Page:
While that may be true, I have a tendency to really take an idea and run with it. Working along the quarter line, I flexed Izzy's neck back and forth in an effort to get him softer. Sean pointed out the bend needs to start with my inside leg because as we all know, the bend should be through the horse's whole body, not just the neck. In retrospect, that seems like such a simple concept. But no, I didn't connect those dots until they were very clearly pointed out to me. I am now putting my leg on at the girth to indicate that I want Izzy to bend around my leg, not just move his neck.
The second suggestion Sean made was to start asking for more power. Over the past few weeks my focus has been on maintaining a very steady tempo. Now that I am more aware of my propensity for asking for more, MORE, MORE, I've fixed that by asking for steady. Sean urged me to start asking for a little more, so that Izzy doesn't think he never has to work harder. But rather than ask for more and insist that Izzy hold the more, Sean suggested asking for just a few more powerful strides and then ask for Izzy to come back to slow and steady.
Sean explained that I need to keep Izzy sharp to my leg. Can I get reaction if I put my leg on? If so, get those few strides that say yes, yes he can, and then bring it back down. It's a process, so I just need to get a little more each time. It doesn't all have to happen this month.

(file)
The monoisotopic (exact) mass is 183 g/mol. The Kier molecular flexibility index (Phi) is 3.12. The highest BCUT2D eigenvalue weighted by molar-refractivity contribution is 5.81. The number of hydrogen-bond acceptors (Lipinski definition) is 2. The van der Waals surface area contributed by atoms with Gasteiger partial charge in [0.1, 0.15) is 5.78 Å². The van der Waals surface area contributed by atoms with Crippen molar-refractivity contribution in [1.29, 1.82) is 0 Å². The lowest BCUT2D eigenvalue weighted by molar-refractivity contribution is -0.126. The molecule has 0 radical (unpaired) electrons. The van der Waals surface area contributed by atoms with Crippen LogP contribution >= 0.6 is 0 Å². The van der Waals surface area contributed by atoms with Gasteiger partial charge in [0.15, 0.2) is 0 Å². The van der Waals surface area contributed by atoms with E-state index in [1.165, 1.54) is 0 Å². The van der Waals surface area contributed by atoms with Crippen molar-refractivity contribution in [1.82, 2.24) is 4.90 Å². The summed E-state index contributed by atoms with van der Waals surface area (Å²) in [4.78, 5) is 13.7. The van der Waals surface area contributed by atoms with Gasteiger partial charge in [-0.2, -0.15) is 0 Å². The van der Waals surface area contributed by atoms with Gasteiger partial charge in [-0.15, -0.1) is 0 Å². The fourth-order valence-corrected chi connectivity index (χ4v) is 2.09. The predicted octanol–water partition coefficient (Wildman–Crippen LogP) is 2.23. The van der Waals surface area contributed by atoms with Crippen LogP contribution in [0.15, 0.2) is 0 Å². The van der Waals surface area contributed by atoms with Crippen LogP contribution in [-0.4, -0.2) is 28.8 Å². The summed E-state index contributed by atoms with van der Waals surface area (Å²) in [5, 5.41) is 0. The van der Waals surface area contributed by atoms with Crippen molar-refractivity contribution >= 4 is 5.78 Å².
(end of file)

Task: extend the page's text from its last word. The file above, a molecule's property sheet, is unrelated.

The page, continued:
Izzy's chiropractor said something interesting when he was out the other week. He said that riders will often no longer need a "trainer." What they need is a coach, someone that is more often on the sidelines offering feedback. While I have a lot more to learn (so, so much to learn), I think I am ready for this kind of guidance.
Riding with Sean is a different experience. but I really like the new dynamic.
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About the Writer and Rider
I am a lifelong rider.
I began endurance riding in 1996 where I ultimately completed five, one-day 100 mile races, the 200-mile Death Valley Encounter, and numerous other 50, 65, and 75 mile races. I began showing dressage in 2010.
Welcome to my dressage journey.
About Speedy G
Speedy went from endurance horse to dressage horse. After helping me earn a USDF Bronze medal in the summer of 2020, he is now semi-retired. Speedy is a 2004, 15'1 hand, purebred Arabian gelding. His Arabian Horse Registry name is G Ima Starr FA.
Izzy was started as a four-year old and then spent the next 18 months in pasture growing up. I bought him as a six-year old, and together, we are showing at the lower levels. He is a 2008, 16'3 hand warmblood gelding. His Rheinland Pfalz-saar International (RPSI) name is Imperioso.
National Rider Awards
State Rider Awards
State Horse Awards
CDS Sapphire Rider Award
Third Level: 63.514%
Third Level: 62.105%
2023 Show Season
(r) Ride-a-Test Clinic
2023 Show Schedule
2023 Completed …
2023 Qualifying Scores
Regional Adult Amateur Competition (RAAC)
Qualifying Training Level
3 Scores/2 Judges/60%: